536.The delegation of Bulgaria explained that it had introduced the amendment at the last moment in order to adhere to the principle of consistency. It expressed its utmost satisfaction with the positive evaluation by the Subsidiary Body and the Committee to inscribe. The inscription held enormous value for the country where the tradition of carpet making had for a long time not only become an overarching symbol of cultural identity but also a powerful example of the continuing efforts to ensure the vitality of cultural tradition. The inscription of the element bore special importance for the local community where the preparation of carpets was the most representative local occupation, engaging men and women, children and the elderly, and where the traditional transmission of carpet weaving skills was well preserved. Intertwined with a range of beliefs, verbal, formal and ritual practices, carpet weaving was deeply integrated in the social and cultural life of the population of Chiprovski, enabling social contact and shedding light on the fundamental importance of natural resources in human creativity.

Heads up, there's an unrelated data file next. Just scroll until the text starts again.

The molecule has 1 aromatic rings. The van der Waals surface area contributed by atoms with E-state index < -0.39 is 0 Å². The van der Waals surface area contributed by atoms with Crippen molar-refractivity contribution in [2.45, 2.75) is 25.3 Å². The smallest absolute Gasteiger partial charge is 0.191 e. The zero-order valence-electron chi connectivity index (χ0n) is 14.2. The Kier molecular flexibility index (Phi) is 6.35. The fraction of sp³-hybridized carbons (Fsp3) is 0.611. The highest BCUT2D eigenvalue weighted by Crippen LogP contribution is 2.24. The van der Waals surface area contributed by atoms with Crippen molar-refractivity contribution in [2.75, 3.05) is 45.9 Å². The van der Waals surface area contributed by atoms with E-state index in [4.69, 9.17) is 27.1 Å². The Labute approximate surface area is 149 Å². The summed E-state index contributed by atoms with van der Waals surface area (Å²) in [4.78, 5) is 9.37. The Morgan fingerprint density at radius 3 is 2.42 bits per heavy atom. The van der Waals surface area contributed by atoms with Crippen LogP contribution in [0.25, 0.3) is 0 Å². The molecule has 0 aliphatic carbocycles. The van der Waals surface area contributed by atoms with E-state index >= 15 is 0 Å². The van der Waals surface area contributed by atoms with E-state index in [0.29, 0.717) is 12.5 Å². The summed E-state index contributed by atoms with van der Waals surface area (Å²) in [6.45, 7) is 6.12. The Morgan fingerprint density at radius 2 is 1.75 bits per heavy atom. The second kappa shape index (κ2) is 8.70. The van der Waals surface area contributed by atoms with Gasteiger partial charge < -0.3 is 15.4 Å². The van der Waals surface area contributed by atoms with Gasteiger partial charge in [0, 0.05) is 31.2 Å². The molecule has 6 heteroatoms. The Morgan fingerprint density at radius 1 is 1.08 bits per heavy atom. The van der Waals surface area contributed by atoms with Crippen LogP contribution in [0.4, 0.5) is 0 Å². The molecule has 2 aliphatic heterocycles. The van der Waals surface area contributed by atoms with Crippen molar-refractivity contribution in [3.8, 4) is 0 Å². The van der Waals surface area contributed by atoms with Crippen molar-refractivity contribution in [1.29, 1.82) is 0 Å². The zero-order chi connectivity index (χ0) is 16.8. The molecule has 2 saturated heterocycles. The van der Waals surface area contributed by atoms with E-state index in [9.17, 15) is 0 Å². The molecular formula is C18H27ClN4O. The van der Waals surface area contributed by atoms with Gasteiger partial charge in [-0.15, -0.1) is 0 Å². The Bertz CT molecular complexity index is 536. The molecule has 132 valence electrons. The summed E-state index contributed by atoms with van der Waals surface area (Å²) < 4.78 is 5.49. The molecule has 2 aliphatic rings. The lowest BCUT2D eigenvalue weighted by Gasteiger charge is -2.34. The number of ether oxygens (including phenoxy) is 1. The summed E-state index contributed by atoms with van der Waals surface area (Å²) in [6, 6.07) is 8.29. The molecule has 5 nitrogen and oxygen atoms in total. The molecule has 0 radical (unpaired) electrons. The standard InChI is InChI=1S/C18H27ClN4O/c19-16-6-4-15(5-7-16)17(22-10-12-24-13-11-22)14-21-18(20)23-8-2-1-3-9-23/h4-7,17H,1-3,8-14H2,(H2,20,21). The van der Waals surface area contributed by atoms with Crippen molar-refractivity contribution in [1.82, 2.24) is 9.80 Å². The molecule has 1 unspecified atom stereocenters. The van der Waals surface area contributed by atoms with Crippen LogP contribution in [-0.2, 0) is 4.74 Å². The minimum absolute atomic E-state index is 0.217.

537.The Vice-Chairperson of the Subsidiary Body presented the next nomination on Ritual dance of the royal drum [draft decision 9.COM 10.10] submitted by Burundi. The ritual dance of the royal drum is a spectacle combining powerful, synchronized drumming with dancing, heroic poetry and traditional songs. The dance calls for at least a dozen or so drums, always in an odd number, arranged in a semicircle around a central drum. Two or three drummers then perform dances to the rhythm. The ritual dance is an opportunity to transmit cultural, political and social messages, and a privileged means of bringing people of diverse generations and origins together, thereby encouraging unity and social cohesion. In its evaluation, the Subsidiary Body found that all the criteria were satisfied, and – following the practice of its predecessors – wished to cite the nomination as a ‘good example’ that could inspire other States in this exercise. Indeed, the submitting State had convincingly demonstrated that the element, having undergone various transformations of meaning and practice, today constituted an expression of identity recognized by the people of Burundi, including its diaspora. The explanation in R.2 clearly showed how the element’s inscription promoted inter-generational dialogue and human creativity. The Body found that the nomination presented a rich and detailed safeguarding plan, including measures designed not only to ensure learning, transmission and dissemination of the practice, but also tackled such issues as the protection of the raw materials used to make the drums. The participation of drummers had been adequately demonstrated in the elaboration of the safeguarding plan and the nomination file, as well as the inventory. The Subsidiary Body was thus pleased to conclude its recommendation of the inscription of Ritual dance of the royal drum on the Representative List.